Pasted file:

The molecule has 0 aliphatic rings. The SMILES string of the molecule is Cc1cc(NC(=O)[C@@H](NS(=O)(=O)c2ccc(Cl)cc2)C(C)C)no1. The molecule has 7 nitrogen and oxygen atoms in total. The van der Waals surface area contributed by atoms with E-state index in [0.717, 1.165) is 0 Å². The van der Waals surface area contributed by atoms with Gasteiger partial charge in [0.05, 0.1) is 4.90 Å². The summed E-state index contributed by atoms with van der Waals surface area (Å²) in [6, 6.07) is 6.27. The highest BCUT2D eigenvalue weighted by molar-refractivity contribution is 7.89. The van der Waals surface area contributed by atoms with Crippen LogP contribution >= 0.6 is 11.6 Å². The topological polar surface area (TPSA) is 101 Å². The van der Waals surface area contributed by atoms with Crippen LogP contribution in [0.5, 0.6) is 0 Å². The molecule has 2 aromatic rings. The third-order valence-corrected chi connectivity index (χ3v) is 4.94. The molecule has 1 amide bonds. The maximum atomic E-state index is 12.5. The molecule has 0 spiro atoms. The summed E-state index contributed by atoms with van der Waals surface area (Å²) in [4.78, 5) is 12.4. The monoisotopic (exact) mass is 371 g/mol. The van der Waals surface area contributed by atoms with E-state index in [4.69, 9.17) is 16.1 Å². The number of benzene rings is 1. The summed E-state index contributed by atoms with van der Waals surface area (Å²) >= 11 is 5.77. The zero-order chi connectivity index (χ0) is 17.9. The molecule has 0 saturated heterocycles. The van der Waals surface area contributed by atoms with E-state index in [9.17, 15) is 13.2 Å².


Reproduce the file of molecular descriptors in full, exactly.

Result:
The molecule has 0 aliphatic rings. The SMILES string of the molecule is Cc1cc(NC(=O)[C@@H](NS(=O)(=O)c2ccc(Cl)cc2)C(C)C)no1. The molecule has 7 nitrogen and oxygen atoms in total. The van der Waals surface area contributed by atoms with E-state index in [0.717, 1.165) is 0 Å². The van der Waals surface area contributed by atoms with Gasteiger partial charge in [0.05, 0.1) is 4.90 Å². The summed E-state index contributed by atoms with van der Waals surface area (Å²) in [6, 6.07) is 6.27. The highest BCUT2D eigenvalue weighted by molar-refractivity contribution is 7.89. The van der Waals surface area contributed by atoms with Crippen LogP contribution >= 0.6 is 11.6 Å². The topological polar surface area (TPSA) is 101 Å². The van der Waals surface area contributed by atoms with Crippen LogP contribution in [0.5, 0.6) is 0 Å². The molecule has 2 aromatic rings. The third-order valence-corrected chi connectivity index (χ3v) is 4.94. The molecule has 1 amide bonds. The maximum atomic E-state index is 12.5. The molecule has 0 spiro atoms. The summed E-state index contributed by atoms with van der Waals surface area (Å²) in [4.78, 5) is 12.4. The monoisotopic (exact) mass is 371 g/mol. The van der Waals surface area contributed by atoms with E-state index in [4.69, 9.17) is 16.1 Å². The number of benzene rings is 1. The summed E-state index contributed by atoms with van der Waals surface area (Å²) >= 11 is 5.77. The zero-order chi connectivity index (χ0) is 17.9. The molecule has 0 saturated heterocycles. The van der Waals surface area contributed by atoms with E-state index in [9.17, 15) is 13.2 Å².